Constant growth in music sales as disposable income increases
Fixed broadband subscriptions rising at 7 million subscribers per year
Streaming services preventing and decreasing the amount of digital piracy
The internet becoming more highly regulated by the government, ISPs, and search engines Expected Scenario Alternative Future Scenarios Transformation Competition for Best Listening Environment Focus on Artist Development Collapse Government Removes All Piracy Regulations Domination of Free Online Streaming Largest Music Profit Drivers Are Eliminated The Streaming Switch The Legal Landslide Constraint The Broadband Bottleneck Stagnation of Internet Broadband Growth Consequential Decline in Music Sales Technological Changes Necessary to Resume Growth By Chuck Kohaut, Patrick Nguyen, Kyle Patel & Brett Sassetti Strategic Business Implications Strategic Business Implications Strategic Business Implications Key Points Strategic Business Implications 1 Table of Contents Central Question
Drivers of Change
Expected/Baseline Scenario and Business Implications
Alternative Future Scenarios and Business Implications
Key Points
Discussion Central Question Questions? Traditional methods of music sales become obsolete, with new need to focus on live concerts and merchandise Record labels and musicians must cater to new standard of live performance and concert/festival format Necessary shift away from all aspects of physical music almost immediately Companies will have to seek new methods to increase digital music sales other than internet Diminishing marginal returns for music sales will set in as the number of broadband subscribers drops The first company to find a solution to constraint scenario will gain success and music sales will begin to rise Record companies and streaming services will need to continuously improve to create competitive advantage and capitalize on growth of industry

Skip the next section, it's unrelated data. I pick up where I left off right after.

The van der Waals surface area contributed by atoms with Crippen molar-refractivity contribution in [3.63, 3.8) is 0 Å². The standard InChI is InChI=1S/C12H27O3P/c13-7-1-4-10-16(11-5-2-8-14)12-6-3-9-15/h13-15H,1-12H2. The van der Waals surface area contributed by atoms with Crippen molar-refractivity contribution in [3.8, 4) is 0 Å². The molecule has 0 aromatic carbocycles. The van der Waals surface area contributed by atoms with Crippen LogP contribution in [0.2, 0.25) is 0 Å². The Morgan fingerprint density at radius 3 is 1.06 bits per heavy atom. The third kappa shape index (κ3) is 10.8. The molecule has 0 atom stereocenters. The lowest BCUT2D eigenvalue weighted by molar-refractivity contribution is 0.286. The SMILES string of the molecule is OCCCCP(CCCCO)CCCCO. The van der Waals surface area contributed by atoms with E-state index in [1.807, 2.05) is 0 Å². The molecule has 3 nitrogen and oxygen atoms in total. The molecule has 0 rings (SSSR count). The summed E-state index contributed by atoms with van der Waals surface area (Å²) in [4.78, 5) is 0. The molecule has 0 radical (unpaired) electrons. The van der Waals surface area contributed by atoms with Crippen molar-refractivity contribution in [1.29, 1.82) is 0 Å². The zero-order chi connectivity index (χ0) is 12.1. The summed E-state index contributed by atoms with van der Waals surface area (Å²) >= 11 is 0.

Content will be key! Potential obsolescence of profitable digital music sites and piracy sites due to convenience and prominence of streaming services Further shift to low margin digital/streaming will increase ticket prices. There may be an investment opportunity in venues and acts for live concerts. Legal/Regulatory actions maintain momentum against piracy
Changes in U.S. disposable income
Continued increase in American households with internet access Signposts Signposts Signposts Major decrease in the growth rate of the number of broadband subscribers
Music sales continue to drop instead of rising as expected Music becomes commodity and business must revitalize artist development CD sales plummet below sustainable levels
Major piracy sites are shut down or infested with viruses
Improved quality of streaming sites Signposts Major abandonment of regulation by the U.S. government Streaming services will have to compete for customers on a multi-media level For now, major trends point in direction of likely growth for the American music industry
Four largest factors to watch in the coming future:
U.S. disposable income
Shifts in music consumption preferences (i.e. downloading vs. streaming)
Improvements in technology and online music platforms
Major changes in U.S legal regulation